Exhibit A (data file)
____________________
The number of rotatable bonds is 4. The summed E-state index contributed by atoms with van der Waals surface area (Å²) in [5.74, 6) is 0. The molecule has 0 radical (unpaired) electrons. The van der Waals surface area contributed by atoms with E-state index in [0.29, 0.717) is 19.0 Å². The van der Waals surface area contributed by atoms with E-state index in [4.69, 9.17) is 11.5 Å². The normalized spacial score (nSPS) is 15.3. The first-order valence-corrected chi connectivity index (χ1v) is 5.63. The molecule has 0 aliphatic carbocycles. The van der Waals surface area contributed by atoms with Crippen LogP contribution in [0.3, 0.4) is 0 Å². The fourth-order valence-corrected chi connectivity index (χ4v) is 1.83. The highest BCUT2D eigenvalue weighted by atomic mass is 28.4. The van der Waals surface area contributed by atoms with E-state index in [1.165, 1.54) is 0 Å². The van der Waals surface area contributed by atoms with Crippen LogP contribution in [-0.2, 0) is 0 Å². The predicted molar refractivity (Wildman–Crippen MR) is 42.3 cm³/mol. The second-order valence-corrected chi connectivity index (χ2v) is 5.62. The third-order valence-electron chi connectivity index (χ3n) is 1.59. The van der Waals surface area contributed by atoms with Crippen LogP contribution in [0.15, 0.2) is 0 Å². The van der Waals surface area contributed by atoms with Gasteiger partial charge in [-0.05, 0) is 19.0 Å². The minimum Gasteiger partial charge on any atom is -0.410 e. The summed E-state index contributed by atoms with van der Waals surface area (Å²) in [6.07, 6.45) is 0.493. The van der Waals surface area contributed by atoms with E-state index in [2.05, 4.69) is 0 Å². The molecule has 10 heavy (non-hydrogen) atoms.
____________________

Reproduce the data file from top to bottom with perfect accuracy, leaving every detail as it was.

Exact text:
The number of rotatable bonds is 4. The summed E-state index contributed by atoms with van der Waals surface area (Å²) in [5.74, 6) is 0. The molecule has 0 radical (unpaired) electrons. The van der Waals surface area contributed by atoms with E-state index in [0.29, 0.717) is 19.0 Å². The van der Waals surface area contributed by atoms with E-state index in [4.69, 9.17) is 11.5 Å². The normalized spacial score (nSPS) is 15.3. The first-order valence-corrected chi connectivity index (χ1v) is 5.63. The molecule has 0 aliphatic carbocycles. The van der Waals surface area contributed by atoms with Crippen LogP contribution in [0.3, 0.4) is 0 Å². The fourth-order valence-corrected chi connectivity index (χ4v) is 1.83. The highest BCUT2D eigenvalue weighted by atomic mass is 28.4. The van der Waals surface area contributed by atoms with E-state index in [1.165, 1.54) is 0 Å². The van der Waals surface area contributed by atoms with Crippen LogP contribution in [-0.2, 0) is 0 Å². The predicted molar refractivity (Wildman–Crippen MR) is 42.3 cm³/mol. The second-order valence-corrected chi connectivity index (χ2v) is 5.62. The third-order valence-electron chi connectivity index (χ3n) is 1.59. The van der Waals surface area contributed by atoms with Crippen LogP contribution in [0.15, 0.2) is 0 Å². The van der Waals surface area contributed by atoms with Gasteiger partial charge in [-0.05, 0) is 19.0 Å². The minimum Gasteiger partial charge on any atom is -0.410 e. The summed E-state index contributed by atoms with van der Waals surface area (Å²) in [6.07, 6.45) is 0.493. The van der Waals surface area contributed by atoms with E-state index in [2.05, 4.69) is 0 Å². The molecule has 10 heavy (non-hydrogen) atoms.